Twice in the past three months, probes by the city’s watchdog have uncovered ties between members of the Chicago Police Department and far-right extremist groups that have clashed with the United States government.
And twice in the past three months, Mayor Lori Lightfoot has declined to answer questions from WTTW News about whether the continued presence of an officer who admitted belonging to the Oath Keepers and another officer with ties to the Proud Boys will complicate efforts to reform the beleaguered Chicago Police Department and rebuild Chicagoans’ trust in the department.
The mayor’s office has also declined to respond to questions from WTTW News about how the continued employment of the officer described in the reports by Inspector General Deborah Witzburg squares with Lightfoot’s repeated assertion that “there is no place in our police department — or any other city department, for that matter — for white supremacists or other extremist ideology.”
A report released Jan. 13 by Witzburg disclosed that police brass would not discipline or terminate an officer even though he admitted being a member of the Oath Keepers, whose founder and leaders were convicted of seditious conspiracy and other crimes as part of the Jan. 6 insurrection.
The officer, who was not identified, in keeping with the city’s rules, was listed on the organization’s membership rolls that were released in September, according to Witzburg’s quarterly report. That prompted the inspector general to ask the Chicago Police Department’s Bureau of Internal Affairs to open an investigation into the officer.
During that probe, the Chicago Police Department officer “admitted to being a former member of the Oath Keepers, having joined in 2010 or 2011 and having been a member for three to four years,” according to the inspector general’s report.
Speaking to reporters after the Jan. 18 City Council meeting, Lightfoot dismissed the inspector general’s findings, saying they involved an “incident that happened in 2010, 19 years before I became mayor” that was "was resolved and dealt with in 2010 when it first arose.” Lightfoot took office in 2019.
However, Witzburg told WTTW News that the issue remains relevant, noting that the Bureau of Internal Affairs began its probe in 2021 and closed it in 2022.
“The rigor of the police disciplinary system and the quality of its outcomes are urgent, present-day matters — never more so than in cases which reach the core values of our police department,” Witzburg said.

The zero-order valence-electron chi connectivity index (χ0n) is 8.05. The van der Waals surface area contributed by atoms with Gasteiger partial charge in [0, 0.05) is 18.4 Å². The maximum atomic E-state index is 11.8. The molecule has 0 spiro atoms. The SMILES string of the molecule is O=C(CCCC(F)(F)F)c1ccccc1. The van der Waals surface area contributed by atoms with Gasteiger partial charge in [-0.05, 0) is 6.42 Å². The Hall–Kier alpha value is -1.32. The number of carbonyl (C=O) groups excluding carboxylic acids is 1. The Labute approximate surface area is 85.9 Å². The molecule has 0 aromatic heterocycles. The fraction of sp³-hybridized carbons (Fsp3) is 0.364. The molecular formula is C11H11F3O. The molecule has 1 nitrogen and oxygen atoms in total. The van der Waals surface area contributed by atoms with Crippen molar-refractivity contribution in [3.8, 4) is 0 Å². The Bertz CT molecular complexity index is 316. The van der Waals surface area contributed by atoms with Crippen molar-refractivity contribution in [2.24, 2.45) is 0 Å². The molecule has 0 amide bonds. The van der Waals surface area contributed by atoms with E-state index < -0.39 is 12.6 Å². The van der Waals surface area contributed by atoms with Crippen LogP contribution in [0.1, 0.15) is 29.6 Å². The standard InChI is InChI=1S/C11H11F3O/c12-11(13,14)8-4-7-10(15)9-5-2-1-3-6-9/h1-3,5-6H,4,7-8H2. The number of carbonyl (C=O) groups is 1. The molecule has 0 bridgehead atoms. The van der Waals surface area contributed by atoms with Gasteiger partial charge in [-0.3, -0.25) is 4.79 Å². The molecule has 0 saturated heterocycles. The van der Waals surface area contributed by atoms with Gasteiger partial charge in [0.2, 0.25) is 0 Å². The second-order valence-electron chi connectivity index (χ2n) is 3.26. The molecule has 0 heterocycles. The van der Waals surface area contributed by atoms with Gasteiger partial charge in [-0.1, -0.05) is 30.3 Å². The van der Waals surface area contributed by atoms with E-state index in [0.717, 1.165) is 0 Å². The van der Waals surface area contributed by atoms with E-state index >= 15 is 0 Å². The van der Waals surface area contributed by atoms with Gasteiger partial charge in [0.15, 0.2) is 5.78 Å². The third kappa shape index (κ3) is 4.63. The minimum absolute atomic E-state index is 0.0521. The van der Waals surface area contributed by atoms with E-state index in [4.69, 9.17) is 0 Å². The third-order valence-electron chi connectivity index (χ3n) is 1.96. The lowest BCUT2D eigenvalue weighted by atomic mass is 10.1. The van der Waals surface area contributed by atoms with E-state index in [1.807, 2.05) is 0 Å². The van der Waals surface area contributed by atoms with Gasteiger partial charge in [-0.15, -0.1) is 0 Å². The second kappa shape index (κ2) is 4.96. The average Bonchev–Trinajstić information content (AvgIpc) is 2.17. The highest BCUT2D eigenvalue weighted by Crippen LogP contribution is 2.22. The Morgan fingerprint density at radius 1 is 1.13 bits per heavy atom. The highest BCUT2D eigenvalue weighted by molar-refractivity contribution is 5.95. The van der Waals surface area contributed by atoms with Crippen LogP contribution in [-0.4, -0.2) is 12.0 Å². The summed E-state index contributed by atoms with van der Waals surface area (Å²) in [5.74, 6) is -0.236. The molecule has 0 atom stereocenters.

Chicago Police Department members are expected to conduct themselves with the highest level of professionalism both on and off duty, according to a statement from a Chicago Police Department spokesperson.
“Allegations of CPD members violating department policy are investigated thoroughly, and members are afforded due process during the course of these investigations,” according to the statement. “The Bureau of Internal Affairs thoroughly investigated this case and reached a finding of not sustained based on the evidence available.”
Department officials did not answer WTTW questions about how an allegation that the officer admitted to during an investigation could be found “not sustained.”
The Southern Poverty Law Center, one of the nation’s best-known civil rights organizations, considers the Oath Keepers a “far-right anti-government group.” Founded in 2009, its members have been involved in several violent confrontations with government officials.
A different officer who lied about his ties to the far-right Proud Boys extremist group is set to return to the Chicago Police Department after serving a 120-day suspension. Lightfoot has defended that discipline as “proportionate.”
Neither Lightfoot nor Chicago Police Supt. David Brown have responded to calls from the Southern Poverty Law Center for the Police Department to “adopt clear and unambiguous policies and procedures prohibiting city employees from actively associating with hate and extremist groups.”
“Any individual who is tasked with protecting the public cannot be trusted to do so equitably when they associate with an openly racist, bigoted and misogynistic organization,” according to the letter to Lightfoot and Brown from Jeff Tischauser, a senior research analyst for the Southern Poverty Law Center, which seeks to combat extremism across the United States.
Leaders in Chicago’s Jewish and LGBTQ communities told WTTW News in October that they are alarmed that city leaders appear incapable or unwilling to weed out extremists from the department’s ranks.
“Part of the strategy of these extremist groups is to recruit out of law enforcement agencies and to infiltrate them,” said David Goldenberg, the Midwest regional director of the Anti-Defamation League, the Jewish civil rights organization. “That’s the larger question. What are leaders doing to root it out?”